|Amplifier Teaching Aid (DED Philippinen, 86 p.)|
|Lesson 7 - Small Signal Amplifier|
Title: Small Signal Amplifier
- Know the purpose of capacitors in
- Able to calculate the voltage gain in an CE amplifier
After the transistor has been biased with the Q-point near the middle of the load line, we can put a small ac-voltage on the base (Vin). That procedures a large ac voltage at the collector (Vout). This increase is called amplification. For two reasons we have to use capacitors. First, to couple or transmit ac signals (coupling). Second, to short ac signals to ground (bypass).
A capacitor is open at low frequencies and shorted at high frequencies.
Capacitive reactance (XC) is inversely proportional to frequency (f) and to capacitance (C). For a coupling capacitor to work properly, it has to act like an ac short at the lowest frequency that the ac source can have. To realize that we can use the following rule:
XC < 10 R
Make the reactance at least 10 times smaller than the total resistance in series with the capacitor.
Ex: Calculate the capacitance of C1 for a proper ac transmittance. Frequency range: 20-20000 Hz
Fig. 7-1: Use of coupling capacitor
Total resistance: 1KW + 500W = 1.5KW
XC <= 10 * R -- >
C = 53mF
The capacitor to choose should be bigger than 53mF. The next standard value is:
C = 56mF
It is connected in parallel across a resistor. The reason for doing this is to bypass an ac current away from the resistor. The capacitor provides a short for the ac. You can use the following rule to calculate the capacitance:
Make the reactance at least 10 times smaller than the total resistance in parallel with the capacitor.
From a given amplifier circuit first do -the dc analysis (recall lesson 6) and than do the ac analysis.
Fig. 7-2: CE amplifier circuit
DC equivalent circuit
For dc, all capacitors are acting like open switches; therefore we can draw the following dc equivalent circuit:
Fig. 7-3: DC equivalent circuit
Now the dc analysis can easily be done: (see Lesson 6)
VB = 1.8V
VE = 1.1V
IE = 1.1 mA
VC = 6.04V
VCE = 4.94V
AC equivalent circuit
For the ac all capacitors are shorted and the dc sources are reduced to zero:
Fig. 7-4: Ac equivalent, circuit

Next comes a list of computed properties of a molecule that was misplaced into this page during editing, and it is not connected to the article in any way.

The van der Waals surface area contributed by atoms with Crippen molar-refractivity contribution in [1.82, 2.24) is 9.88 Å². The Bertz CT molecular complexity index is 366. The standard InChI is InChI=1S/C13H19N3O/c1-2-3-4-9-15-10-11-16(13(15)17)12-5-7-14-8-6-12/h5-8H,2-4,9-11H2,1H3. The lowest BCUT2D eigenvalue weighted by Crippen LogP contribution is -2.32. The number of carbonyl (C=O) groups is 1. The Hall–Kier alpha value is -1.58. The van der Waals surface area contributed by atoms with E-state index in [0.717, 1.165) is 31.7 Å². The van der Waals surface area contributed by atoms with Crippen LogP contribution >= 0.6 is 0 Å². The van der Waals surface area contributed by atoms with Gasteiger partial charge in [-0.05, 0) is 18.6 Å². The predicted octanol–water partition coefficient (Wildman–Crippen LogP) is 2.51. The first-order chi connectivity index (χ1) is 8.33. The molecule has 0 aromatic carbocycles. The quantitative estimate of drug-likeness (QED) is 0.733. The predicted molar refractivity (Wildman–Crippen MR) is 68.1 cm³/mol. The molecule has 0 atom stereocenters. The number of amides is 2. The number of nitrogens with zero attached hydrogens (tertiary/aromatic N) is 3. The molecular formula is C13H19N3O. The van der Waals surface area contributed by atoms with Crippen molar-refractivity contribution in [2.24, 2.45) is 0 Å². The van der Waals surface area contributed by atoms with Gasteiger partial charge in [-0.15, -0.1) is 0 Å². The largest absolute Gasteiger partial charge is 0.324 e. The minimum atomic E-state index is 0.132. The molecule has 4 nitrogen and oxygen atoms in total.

The top of the 10K and 3.6K resistors are grounded. The resistors 10K/2.2K and 3.6K/10K are in parallel so we can combine them:
Fig. 7-4: Simplified ac equivalent circuit
Now we got a really simple circuit for the ac analysis.
One of the most important characteristics for small signal amplifiers is the voltage gain (AV).
The lowercase letters are used to indicate ac values. The output voltage is given by:
Vout = ic * rc
The input voltage is given by:
Vin = ie * re
Substitute of these two expressions:
Because ic approximately equals ie:
AC emitter resistance (re)
The first step in calculating the voltage gain is to estimate the ac emitter resistance (re).
(formula derived by using calculus)
This relation applies to all transistors that means it is a universal formula.
Let's remember our example circuit (Fig. 7-4):
AC collector resistance
Due to the ac analyzing method we easily get the ac collector resistance (re). See Fig. 7-4:
rc = 2.65KW
So now we are ready to calculate the voltage gain:
HO: What will be the voltage gain for the following circuit?
Fig. 7-5: CE amplifier circuit
VB = 3.6KW, VE = 2.9 KW, IE = 2.9 mA
VC = 9.5V, VCE = 6.6V
rc = 2.65KW
No. 1 (circuit above) Calculate the capacitance of C1, to design a proper working bypass capacitor for the load RL. Frequency range: 20 - 20000 Hz
No. 2 (circuit below)
a) Draw the dc equivalent circuit.
b) Calculate the following dc values: IC, VCE
c) Draw the ac equivalent circuit.
d) Calculate the ac emitter resistance (re) and the ac collector resistance (rc).
e) What is the voltage gain AV?
f) What happens to the voltage gain if the supply voltage doubles?
1. Connect the circuit
2. Connect an signal generator to the input. Set it to 1000 Hz (sinewave) and minimum output. Connect an oscilloscope to the output terminals of the amplifier. Adjust the oscilloscope for proper viewing.
3. Set the output of the generator to the maximum undistorted
Measure the peak to peak input and output amplitude and record it in the table. Draw the input and output waveforms in the table.
4. Set the generator to the minimum undistorted amplifier
Measure the peak to peak input and output amplitude and record it in the table. Sketch the input and output waveforms in the table.
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